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Sunday, July 26, 2009

Greeley Nativists, Immigration Reform, and Higher Prices

It is good to see the Obama administration wading into the cesspool called immigration. Otherwise known as the Gangs of New York Sewer Waters. Although I prefer to call it the Nativist's United in the United States--but that's another story.

The reforms Obama is setting forth, below from the Los Angeles Times Article, make pragmatic sense. Obama, in my opinion, strategically attempts to put the emphasis for regulation of illegal workers back on corporate affairs while giving some power, or perhaps dignity, back to the individual. Hence the individual becomes the political unit with more political power than business.

In my world that is called a democracy. A republic of individuals making decisions rather than corporations making decisions for the widgets it needs to keep living.

Yet it is a tricky subject politically. So many citizens are driven into a frenzy with the idea that "these people" take "their jobs". In fact supply and demand dictate the labor market. Workers are the supply and employers have control of the demand (and the hiring). Government policies regulate a market. Fighting a market war based on focusing on supply rather than demand is futile. Although it does keep more police and authority types employed.

Keeping those strapping prime-age bucks twenty-to-forty dedicated to upholding the law and paid well isn't a stupid strategy. Even if it is not the most economically efficient. Rather related to idiotic laws on marijuana but not quite the same.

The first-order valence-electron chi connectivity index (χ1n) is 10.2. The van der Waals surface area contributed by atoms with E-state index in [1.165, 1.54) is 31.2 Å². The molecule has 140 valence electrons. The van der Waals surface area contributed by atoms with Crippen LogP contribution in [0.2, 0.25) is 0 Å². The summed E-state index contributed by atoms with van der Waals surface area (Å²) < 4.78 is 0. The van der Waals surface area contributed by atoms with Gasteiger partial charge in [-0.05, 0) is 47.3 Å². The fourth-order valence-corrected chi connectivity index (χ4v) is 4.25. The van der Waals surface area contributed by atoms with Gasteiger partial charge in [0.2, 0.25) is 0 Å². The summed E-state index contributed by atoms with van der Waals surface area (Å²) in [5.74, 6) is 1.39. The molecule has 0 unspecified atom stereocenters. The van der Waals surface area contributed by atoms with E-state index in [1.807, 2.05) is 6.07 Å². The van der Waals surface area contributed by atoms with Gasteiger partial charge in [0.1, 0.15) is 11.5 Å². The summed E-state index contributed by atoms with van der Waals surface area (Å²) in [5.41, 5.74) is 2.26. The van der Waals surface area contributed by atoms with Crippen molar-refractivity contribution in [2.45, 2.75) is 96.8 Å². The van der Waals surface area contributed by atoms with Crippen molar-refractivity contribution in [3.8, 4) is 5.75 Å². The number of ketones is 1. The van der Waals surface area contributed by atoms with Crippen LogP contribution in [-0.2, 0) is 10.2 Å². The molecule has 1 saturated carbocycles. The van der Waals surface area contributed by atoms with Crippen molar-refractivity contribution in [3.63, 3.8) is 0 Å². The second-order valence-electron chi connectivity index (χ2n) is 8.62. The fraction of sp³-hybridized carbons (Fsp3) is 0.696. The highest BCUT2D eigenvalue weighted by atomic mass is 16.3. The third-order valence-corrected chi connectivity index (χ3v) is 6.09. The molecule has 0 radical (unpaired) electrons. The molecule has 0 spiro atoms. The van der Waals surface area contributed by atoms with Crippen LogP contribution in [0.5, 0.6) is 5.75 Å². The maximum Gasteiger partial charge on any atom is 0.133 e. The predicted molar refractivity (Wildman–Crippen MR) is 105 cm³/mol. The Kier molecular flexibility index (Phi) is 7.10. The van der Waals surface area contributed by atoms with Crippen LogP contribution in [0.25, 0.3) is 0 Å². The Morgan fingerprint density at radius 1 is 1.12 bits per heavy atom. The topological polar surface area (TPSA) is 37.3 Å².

The demand for drugs remains constant, regardless of price and supply, so suppliers are driven to take larger risks to meet demand for higher prices. In the labor market the supply of willing low-wage workers in this country has diminished as per capita income has risen yet demand has increased as the economy expanded during the 90's and early 2000's. In my view Illegal workers, as long as social, economic, and political conditions are poor in their homeland are going to do whatever it takes to feed their families and change their circumstances. Risking a couple of weeks where death is a good possibility crossing the lengthy border is better odds than trying to overthrow a corrupt government where millions die. The few illegals absent of any color, except white, have much less hardship and are seemingly pursued less diligently by law enforcement and the general public. This is likely due in part, my assumption, to the fact they escape profiling and often have high skills that will eventually land them a Visa, except for the criminals. This is the high end of illegal immigration. (See The Economic Logic of Illegal Immigration by Gordon M. Hanson overview cited at the end of this article). The other glaring, likely, reason is political brownie narcissistic points for local, state, and national politicians willing to mislead, twist, and cherry-pick the public misperceptions hatreds for exploitation in reelection bids.